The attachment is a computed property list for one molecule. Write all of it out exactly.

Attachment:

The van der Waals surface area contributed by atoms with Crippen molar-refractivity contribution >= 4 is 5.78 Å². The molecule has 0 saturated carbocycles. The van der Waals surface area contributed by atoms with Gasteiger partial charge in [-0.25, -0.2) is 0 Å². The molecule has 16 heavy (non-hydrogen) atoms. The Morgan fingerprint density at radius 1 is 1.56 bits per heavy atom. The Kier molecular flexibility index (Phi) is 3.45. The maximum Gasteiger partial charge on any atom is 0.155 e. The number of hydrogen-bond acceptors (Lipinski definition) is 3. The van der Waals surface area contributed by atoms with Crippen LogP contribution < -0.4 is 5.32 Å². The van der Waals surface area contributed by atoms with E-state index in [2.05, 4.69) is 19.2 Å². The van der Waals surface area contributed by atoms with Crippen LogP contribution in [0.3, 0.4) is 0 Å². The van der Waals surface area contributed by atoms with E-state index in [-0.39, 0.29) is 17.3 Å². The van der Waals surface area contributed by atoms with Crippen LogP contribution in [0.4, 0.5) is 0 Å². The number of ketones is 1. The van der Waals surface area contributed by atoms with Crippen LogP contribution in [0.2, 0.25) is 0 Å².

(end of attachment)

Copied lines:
The van der Waals surface area contributed by atoms with Crippen molar-refractivity contribution >= 4 is 5.78 Å². The molecule has 0 saturated carbocycles. The van der Waals surface area contributed by atoms with Gasteiger partial charge in [-0.25, -0.2) is 0 Å². The molecule has 16 heavy (non-hydrogen) atoms. The Morgan fingerprint density at radius 1 is 1.56 bits per heavy atom. The Kier molecular flexibility index (Phi) is 3.45. The maximum Gasteiger partial charge on any atom is 0.155 e. The number of hydrogen-bond acceptors (Lipinski definition) is 3. The van der Waals surface area contributed by atoms with Crippen LogP contribution < -0.4 is 5.32 Å². The van der Waals surface area contributed by atoms with E-state index in [2.05, 4.69) is 19.2 Å². The van der Waals surface area contributed by atoms with Crippen LogP contribution in [0.3, 0.4) is 0 Å². The van der Waals surface area contributed by atoms with E-state index in [-0.39, 0.29) is 17.3 Å². The van der Waals surface area contributed by atoms with Crippen LogP contribution in [0.4, 0.5) is 0 Å². The number of ketones is 1. The van der Waals surface area contributed by atoms with Crippen LogP contribution in [0.2, 0.25) is 0 Å².